The PET Center operates various PET, SPECT, and CT scanners for different research and scanning needs.
"We also monitor animals using a computerized veterinary monitoring system."
"A NIH Shared Instrumentation Grant was used to purchase a small animal microCT scanner from ImTek. This system has a spatial resolution of < 50 mm, and provides anatomical images to complement the PET and SPECT data. A CT scan of each animal can be performed routinely, immediately before or after obtaining the functional PET/SPECT data, to provide accurate image registration for anatomical localization and region-of-interest delineation."
"A small animal PET scanner (A-PET) is operating in the small animal imaging laboratory, functionally identical to the Philips Mosaic small animal scanner. This system has high spatial resolution (2 mm), with high sensitivity and large transverse imaging field-of-view of 12.8 cm. The imaging aperture is 20 cm and the axial length is 12 cm."
"We operate an isoflurane anesthesia system (VetEquip Inc., Pleasanton, CA) specifically designed for use with small laboratory animals (rats and mice). The system comprises several induction boxes for the safe initial anesthesia of mice, and custom-made nose-cones for maintaining anesthesia throughout the SPECT session. We also monitor animals using a computerized veterinary monitoring system (Vetronics, West Lafayette, IN)."
"A Trionix XLT-9 system is available for small animal imaging. This system offers list-mode acquisition, and pinhole collimation (0.5, 1.0, 2.0 and 3.0 mm) through adaptation of the existing single-pinhole and multi-pinhole collimators that were used previously on a Picker system. Helical pinhole acquisition is available for whole-body studies or enlarged axial field of view. Parallel-beam and fan-beam collimators are available for larger animals."
"There are a variety of radiotracers available, and an additional charge applies depending upon the particular radiotracer used. Please contact Joel Karp at firstname.lastname@example.org for more information."
"The cyclotron facility houses a Japan Steel Works BC3015, 30 MeV cyclotron and an IBA 18 MeV Cyclone machine. The JSW cyclotron is capable of accelerating p, d, 3He, and 4He. Beam currents of 10-20 mA are typical with a maximum current capability of 30-40 mA. We use protons at 22 MeV to produce 11C, 13N and most 18F-labeled tracers, and deuterons at 11 MeV for 15O, 18F-DOPA and E18F-5, (the latter two are produced from 18F gas). The IBA cyclotron provides for higher beam currents than are available on the JSW machine. Specifically, the 18F- production yield increases from 1.5 Ci to 10 Ci and 11C yield increases from 1 Ci to 2.5 Ci, thereby increasing yields of research tracers. While the JSW can only irradiate 1 target at a time, the IBA is capable of irradiating 2 targets simultaneously."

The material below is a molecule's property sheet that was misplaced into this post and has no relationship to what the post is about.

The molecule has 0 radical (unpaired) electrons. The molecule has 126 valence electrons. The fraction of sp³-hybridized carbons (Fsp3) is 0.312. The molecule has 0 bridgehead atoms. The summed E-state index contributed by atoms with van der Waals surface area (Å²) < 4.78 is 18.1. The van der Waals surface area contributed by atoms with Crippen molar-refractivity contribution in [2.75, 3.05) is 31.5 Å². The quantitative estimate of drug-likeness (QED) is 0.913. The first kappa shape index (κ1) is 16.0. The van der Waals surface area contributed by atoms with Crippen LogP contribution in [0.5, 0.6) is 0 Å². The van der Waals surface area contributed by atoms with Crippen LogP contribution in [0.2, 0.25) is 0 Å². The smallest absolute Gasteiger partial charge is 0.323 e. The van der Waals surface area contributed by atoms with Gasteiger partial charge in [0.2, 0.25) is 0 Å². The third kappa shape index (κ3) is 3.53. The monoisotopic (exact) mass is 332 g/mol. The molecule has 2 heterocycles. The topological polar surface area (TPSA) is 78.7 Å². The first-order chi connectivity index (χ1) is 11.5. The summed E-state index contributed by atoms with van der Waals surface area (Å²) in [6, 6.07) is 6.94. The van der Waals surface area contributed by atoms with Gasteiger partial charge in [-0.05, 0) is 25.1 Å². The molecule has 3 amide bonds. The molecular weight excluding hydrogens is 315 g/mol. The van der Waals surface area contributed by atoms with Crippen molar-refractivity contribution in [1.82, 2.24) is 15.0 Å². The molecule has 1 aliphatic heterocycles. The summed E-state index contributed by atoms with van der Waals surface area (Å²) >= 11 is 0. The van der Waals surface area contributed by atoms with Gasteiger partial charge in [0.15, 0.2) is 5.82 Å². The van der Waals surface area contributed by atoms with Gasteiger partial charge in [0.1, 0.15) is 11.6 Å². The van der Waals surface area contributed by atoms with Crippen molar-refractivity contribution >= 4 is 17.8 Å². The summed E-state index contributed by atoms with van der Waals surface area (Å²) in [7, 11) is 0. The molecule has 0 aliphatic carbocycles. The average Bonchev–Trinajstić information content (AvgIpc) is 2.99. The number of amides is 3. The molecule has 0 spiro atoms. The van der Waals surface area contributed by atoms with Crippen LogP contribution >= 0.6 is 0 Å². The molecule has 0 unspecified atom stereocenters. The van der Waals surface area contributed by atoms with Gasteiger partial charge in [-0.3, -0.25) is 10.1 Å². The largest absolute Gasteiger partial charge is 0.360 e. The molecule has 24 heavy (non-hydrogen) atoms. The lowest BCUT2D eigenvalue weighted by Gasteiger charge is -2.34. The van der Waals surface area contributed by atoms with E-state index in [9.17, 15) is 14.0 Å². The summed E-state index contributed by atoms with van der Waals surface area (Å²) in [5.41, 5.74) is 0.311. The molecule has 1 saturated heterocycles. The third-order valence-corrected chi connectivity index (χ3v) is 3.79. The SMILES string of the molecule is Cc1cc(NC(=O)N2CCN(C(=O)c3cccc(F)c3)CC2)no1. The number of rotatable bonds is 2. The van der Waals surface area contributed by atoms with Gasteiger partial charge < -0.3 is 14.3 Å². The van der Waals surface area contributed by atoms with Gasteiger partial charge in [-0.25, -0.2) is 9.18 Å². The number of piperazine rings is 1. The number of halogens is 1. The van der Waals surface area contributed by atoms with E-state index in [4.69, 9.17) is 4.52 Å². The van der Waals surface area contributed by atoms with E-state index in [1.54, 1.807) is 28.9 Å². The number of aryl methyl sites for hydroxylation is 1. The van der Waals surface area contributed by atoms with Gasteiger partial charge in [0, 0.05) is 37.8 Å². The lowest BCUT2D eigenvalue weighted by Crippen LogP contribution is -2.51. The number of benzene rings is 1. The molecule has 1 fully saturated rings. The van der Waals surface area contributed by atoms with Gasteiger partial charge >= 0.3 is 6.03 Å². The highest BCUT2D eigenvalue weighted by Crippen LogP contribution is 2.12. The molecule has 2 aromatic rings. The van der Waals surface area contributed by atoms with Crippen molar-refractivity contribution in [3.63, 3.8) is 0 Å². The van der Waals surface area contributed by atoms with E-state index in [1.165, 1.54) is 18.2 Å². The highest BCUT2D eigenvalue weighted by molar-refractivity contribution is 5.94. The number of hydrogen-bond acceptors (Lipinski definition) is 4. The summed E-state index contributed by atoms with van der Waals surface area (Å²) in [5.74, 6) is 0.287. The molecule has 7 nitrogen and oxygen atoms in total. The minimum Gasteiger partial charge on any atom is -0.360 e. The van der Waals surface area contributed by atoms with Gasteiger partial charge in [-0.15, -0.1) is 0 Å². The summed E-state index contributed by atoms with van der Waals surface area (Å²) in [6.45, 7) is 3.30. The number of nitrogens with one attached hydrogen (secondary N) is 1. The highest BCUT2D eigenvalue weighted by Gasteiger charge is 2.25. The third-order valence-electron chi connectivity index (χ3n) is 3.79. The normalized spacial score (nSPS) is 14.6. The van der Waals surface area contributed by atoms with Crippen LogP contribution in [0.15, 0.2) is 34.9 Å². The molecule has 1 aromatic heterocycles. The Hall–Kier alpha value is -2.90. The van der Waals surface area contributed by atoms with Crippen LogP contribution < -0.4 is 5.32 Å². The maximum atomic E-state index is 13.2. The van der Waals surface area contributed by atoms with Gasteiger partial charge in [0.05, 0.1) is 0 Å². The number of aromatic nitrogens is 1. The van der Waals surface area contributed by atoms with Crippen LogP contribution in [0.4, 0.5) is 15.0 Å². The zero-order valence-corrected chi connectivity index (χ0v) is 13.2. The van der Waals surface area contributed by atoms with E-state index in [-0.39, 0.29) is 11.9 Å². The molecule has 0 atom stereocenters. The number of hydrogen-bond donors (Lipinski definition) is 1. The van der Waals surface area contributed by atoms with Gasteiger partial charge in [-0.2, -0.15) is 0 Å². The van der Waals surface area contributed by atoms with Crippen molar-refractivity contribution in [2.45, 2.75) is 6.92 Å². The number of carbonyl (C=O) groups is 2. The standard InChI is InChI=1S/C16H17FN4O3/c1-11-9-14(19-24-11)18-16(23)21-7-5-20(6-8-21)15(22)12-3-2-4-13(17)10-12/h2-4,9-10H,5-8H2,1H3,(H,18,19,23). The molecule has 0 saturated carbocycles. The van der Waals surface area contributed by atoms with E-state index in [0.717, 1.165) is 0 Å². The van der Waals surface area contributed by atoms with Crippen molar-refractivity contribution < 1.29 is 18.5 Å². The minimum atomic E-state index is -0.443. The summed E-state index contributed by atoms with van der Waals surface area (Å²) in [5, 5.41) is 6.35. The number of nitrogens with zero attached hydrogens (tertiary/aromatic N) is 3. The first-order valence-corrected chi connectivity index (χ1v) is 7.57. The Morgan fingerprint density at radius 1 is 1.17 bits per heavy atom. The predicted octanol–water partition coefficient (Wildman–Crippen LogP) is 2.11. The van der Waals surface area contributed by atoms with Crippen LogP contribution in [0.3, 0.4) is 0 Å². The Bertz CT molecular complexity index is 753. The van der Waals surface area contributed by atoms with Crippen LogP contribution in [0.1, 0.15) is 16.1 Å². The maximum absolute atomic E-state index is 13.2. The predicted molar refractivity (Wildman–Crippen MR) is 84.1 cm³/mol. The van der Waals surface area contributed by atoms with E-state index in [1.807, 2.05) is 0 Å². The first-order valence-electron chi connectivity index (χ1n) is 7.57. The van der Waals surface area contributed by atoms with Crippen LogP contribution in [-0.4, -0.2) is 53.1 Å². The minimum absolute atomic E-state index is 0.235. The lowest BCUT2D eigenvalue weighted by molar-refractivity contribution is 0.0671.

"AMIDE is a completely free tool for viewing, analyzing, and registering volumetric medical imaging data sets. It's been written on top of GTK+, and runs on any system that supports this toolkit (Linux, Windows, Mac OS X, etc.)."
"From a reconstructed geometry or from any imported 3D data, including time series, the Basic Amira Package delivers a wide range of visualization techniques and interactive manipulation capabilities. Through a comprehensive set of 3D post-processing tools, it offers a highly flexible and powerful 3D visualization and simulation platform."
"Statistical Parametric Mapping refers to the construction and assessment of spatially extended statistical processes used to test hypotheses about functional imaging data. These ideas have been instantiated in software that is called SPM.
The SPM software package has been designed for the analysis of brain imaging data sequences. The sequences can be a series of images from different cohorts, or time-series from the same subject. The current release is designed for the analysis of fMRI, PET, SPECT, EEG and MEG."